The sound compositions for LE PROCÈS were based on recordings of the cast voices and on recordings of the props and set. This audio excerpt is a montage of different compositions heard by the public during the set changes, which were complex and involved many props.

During those changes, the main character performed in front of the dropped curtain. His actions were choreographed, without dialogue. The compositions accompanied his gestures and served as a means to introduce the atmosphere of the next scene.

LE PROCES-Maquette

Photograph of the model of the set with all accessories and props

The following text was written after the shows were initially presented at Montreal’s Théâtre du Nouveau Monde (TNM), before it was to be performed at the National Arts Center of Ottawa (NAC). At the time, my concern was to clearly communicate the show’s design concepts and required equipment to the NACs’ sound department and production directors.


Approximate duration: 110 minutes (without intermission)

A choir of eight actors is present on stage at all times. Their vocal interventions are strictly acoustic (not amplified), except for the very beginning of the show.

LE PROCÈS is divided in ten chapters. Each is preceded by a set change occurring behind the dropped curtain. As Joseph K, Alexis Martin remains in front of the audience during these changes. Their length varies from 50 to 80 seconds, during which time Joseph K does not speak. Sound montages are broadcasted.


There are three types of sound environments:

1- The curtain compositions that are broadcasted between each chapter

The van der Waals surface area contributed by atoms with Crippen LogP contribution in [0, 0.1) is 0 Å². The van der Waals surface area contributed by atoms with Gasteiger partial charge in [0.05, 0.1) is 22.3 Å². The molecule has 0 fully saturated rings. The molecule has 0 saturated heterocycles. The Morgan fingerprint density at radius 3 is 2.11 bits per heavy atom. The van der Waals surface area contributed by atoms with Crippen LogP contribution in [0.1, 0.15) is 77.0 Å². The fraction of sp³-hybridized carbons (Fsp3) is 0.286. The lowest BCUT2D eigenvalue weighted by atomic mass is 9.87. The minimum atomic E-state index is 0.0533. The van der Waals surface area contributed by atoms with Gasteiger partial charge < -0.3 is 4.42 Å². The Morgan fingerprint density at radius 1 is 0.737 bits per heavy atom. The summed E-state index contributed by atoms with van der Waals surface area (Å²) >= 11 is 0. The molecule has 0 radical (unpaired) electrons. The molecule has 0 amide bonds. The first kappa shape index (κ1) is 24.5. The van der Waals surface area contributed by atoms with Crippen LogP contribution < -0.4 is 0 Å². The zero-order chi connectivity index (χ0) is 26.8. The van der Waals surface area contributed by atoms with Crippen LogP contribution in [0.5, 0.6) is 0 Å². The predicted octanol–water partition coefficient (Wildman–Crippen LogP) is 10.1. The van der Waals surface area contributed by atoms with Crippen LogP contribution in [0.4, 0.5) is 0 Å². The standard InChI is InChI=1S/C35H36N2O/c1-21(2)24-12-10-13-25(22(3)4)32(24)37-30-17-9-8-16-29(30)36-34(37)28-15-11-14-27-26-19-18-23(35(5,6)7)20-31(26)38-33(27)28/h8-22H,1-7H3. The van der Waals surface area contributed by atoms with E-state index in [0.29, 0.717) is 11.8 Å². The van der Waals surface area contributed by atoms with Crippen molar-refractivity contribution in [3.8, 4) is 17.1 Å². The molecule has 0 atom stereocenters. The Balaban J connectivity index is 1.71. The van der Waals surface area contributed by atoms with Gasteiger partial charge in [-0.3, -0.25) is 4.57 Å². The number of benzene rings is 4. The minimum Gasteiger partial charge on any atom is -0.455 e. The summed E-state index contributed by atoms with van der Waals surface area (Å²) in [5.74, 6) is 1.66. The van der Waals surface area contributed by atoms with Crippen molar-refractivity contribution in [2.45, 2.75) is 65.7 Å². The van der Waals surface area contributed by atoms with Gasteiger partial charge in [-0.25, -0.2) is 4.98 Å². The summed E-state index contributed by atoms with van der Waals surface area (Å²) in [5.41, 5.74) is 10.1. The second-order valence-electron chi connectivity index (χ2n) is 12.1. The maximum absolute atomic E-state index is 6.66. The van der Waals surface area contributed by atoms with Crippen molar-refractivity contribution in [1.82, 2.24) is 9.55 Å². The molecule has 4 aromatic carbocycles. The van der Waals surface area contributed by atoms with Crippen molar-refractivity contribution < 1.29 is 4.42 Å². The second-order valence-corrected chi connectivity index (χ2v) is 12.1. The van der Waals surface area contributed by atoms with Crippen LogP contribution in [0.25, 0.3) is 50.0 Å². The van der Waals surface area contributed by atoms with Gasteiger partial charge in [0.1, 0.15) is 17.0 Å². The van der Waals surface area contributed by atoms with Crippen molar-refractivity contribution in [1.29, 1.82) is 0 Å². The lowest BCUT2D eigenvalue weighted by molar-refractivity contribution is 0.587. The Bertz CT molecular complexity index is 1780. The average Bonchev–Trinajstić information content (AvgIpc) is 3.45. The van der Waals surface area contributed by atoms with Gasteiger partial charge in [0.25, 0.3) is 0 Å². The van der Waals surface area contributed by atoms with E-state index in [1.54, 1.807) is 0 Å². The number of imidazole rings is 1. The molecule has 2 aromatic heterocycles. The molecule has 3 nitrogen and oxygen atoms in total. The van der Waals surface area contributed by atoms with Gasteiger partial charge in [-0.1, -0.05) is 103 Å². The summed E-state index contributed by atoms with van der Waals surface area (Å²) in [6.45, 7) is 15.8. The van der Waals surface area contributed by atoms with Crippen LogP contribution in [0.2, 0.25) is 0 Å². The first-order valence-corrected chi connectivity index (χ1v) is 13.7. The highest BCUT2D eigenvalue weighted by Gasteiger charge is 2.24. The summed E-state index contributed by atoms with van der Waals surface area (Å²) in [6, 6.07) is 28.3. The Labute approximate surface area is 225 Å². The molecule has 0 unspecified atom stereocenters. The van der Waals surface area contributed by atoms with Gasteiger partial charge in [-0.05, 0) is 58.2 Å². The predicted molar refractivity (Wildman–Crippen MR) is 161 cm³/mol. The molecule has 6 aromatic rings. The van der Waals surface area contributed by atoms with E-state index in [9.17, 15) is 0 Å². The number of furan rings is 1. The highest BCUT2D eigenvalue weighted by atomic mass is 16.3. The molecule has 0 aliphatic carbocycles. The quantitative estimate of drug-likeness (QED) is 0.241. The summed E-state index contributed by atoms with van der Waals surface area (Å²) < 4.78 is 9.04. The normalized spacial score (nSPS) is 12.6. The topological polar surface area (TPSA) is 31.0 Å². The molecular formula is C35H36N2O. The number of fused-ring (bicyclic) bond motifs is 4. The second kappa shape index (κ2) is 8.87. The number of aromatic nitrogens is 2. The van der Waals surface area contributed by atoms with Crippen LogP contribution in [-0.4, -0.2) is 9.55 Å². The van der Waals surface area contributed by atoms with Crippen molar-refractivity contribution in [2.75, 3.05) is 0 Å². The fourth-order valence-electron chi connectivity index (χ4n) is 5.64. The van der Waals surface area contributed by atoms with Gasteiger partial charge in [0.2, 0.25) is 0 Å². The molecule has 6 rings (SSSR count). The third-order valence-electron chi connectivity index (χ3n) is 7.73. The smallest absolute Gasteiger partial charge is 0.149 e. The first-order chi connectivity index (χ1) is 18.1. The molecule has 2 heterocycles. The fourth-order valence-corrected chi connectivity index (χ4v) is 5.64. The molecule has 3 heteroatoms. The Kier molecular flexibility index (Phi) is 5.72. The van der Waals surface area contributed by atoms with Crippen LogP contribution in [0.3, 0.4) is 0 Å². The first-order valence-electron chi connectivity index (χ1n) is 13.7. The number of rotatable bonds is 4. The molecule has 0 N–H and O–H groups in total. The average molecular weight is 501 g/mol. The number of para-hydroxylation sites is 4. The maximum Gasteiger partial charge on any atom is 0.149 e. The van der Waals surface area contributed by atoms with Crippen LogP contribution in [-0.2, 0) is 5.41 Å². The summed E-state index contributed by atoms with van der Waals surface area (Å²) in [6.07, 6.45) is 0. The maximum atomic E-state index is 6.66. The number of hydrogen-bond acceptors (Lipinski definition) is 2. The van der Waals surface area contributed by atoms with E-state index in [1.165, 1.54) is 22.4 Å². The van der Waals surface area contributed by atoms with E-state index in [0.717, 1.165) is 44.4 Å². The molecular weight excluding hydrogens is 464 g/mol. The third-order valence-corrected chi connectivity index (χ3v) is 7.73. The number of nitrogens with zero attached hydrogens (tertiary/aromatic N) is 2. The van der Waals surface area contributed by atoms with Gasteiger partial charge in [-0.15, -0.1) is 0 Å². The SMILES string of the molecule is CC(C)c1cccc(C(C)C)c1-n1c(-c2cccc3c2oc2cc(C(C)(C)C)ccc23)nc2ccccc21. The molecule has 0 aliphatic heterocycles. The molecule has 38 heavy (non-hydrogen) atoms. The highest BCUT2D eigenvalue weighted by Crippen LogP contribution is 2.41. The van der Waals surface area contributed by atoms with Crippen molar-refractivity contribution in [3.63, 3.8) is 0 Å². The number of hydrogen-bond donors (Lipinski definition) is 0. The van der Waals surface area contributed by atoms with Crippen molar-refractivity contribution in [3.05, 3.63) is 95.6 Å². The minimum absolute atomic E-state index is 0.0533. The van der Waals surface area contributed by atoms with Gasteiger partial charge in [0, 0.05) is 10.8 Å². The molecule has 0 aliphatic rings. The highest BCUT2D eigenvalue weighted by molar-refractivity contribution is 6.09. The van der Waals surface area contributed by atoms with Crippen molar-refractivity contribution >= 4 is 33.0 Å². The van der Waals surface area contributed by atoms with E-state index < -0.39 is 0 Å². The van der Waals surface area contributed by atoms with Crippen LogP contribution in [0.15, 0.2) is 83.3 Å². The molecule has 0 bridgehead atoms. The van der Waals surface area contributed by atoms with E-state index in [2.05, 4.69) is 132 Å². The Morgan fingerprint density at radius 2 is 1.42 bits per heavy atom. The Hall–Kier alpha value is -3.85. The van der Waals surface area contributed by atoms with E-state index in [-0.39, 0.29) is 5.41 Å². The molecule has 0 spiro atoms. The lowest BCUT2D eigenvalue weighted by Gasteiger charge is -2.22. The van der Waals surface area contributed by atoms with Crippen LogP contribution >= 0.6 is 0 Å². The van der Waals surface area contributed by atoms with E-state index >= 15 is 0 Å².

2- The background clock sounds during each chapter
3- The background wind sounds during each chapter

1- Curtain compositions

A different curtain composition is associated with each set change. Curtain composition #1 is associated with the set change following chapter 1, curtain composition #2 is associated with the second set change, etc. Each composition’s start cue is in “snap mode”, without fade-ins or fade-outs. The stage manager gives the cue. They last between 50 and 80 seconds.

The compositions are mainly broadcasted through the front of house (FOH) sound system. At the TNM, with the help of Soundscape (their broadcasting software), we created quite complex broadcasts in the theater’s surround system and on stage. Some parts were only broadcasted in the surround, others only on stage.

At the NAC, it will probably be easier to broadcast a stereo mix. I will later describe how the sound could be optimized at the NAC. Discussions with Denis Redmond, sound operator at the NAC, will be necessary.